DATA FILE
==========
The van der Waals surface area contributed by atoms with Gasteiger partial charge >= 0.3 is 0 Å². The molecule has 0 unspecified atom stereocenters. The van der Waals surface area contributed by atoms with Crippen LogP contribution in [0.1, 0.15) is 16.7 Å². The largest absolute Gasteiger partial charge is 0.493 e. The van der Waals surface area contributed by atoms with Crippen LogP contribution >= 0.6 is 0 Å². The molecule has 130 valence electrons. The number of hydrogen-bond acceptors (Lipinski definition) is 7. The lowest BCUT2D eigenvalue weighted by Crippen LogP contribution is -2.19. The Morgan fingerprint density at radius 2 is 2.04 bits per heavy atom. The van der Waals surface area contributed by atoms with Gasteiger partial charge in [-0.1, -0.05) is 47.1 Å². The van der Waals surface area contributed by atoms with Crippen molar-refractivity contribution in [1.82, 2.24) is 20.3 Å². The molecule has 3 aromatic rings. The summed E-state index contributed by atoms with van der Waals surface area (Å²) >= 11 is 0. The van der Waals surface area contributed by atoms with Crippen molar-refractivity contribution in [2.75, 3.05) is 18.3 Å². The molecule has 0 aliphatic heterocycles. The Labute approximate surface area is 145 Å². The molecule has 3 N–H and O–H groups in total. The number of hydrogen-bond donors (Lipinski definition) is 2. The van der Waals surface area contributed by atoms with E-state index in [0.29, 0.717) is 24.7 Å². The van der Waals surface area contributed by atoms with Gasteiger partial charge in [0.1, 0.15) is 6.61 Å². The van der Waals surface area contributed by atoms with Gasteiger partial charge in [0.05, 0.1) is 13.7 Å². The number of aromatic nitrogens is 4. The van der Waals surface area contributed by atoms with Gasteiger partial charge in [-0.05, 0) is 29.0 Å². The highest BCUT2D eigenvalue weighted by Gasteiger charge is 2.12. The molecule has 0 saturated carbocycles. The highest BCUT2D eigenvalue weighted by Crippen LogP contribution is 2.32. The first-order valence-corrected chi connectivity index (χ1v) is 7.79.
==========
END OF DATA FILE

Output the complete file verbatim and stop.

The van der Waals surface area contributed by atoms with Gasteiger partial charge >= 0.3 is 0 Å². The molecule has 0 unspecified atom stereocenters. The van der Waals surface area contributed by atoms with Crippen LogP contribution in [0.1, 0.15) is 16.7 Å². The largest absolute Gasteiger partial charge is 0.493 e. The van der Waals surface area contributed by atoms with Crippen LogP contribution >= 0.6 is 0 Å². The molecule has 130 valence electrons. The number of hydrogen-bond acceptors (Lipinski definition) is 7. The lowest BCUT2D eigenvalue weighted by Crippen LogP contribution is -2.19. The Morgan fingerprint density at radius 2 is 2.04 bits per heavy atom. The van der Waals surface area contributed by atoms with Gasteiger partial charge in [-0.1, -0.05) is 47.1 Å². The van der Waals surface area contributed by atoms with Crippen molar-refractivity contribution in [1.82, 2.24) is 20.3 Å². The molecule has 3 aromatic rings. The summed E-state index contributed by atoms with van der Waals surface area (Å²) >= 11 is 0. The van der Waals surface area contributed by atoms with Crippen molar-refractivity contribution in [2.75, 3.05) is 18.3 Å². The molecule has 0 aliphatic heterocycles. The Labute approximate surface area is 145 Å². The molecule has 3 N–H and O–H groups in total. The number of hydrogen-bond donors (Lipinski definition) is 2. The van der Waals surface area contributed by atoms with E-state index in [0.29, 0.717) is 24.7 Å². The van der Waals surface area contributed by atoms with Gasteiger partial charge in [0.1, 0.15) is 6.61 Å². The van der Waals surface area contributed by atoms with Gasteiger partial charge in [0.05, 0.1) is 13.7 Å². The number of aromatic nitrogens is 4. The van der Waals surface area contributed by atoms with Gasteiger partial charge in [-0.05, 0) is 29.0 Å². The highest BCUT2D eigenvalue weighted by Gasteiger charge is 2.12. The molecule has 0 saturated carbocycles. The highest BCUT2D eigenvalue weighted by Crippen LogP contribution is 2.32. The first-order valence-corrected chi connectivity index (χ1v) is 7.79.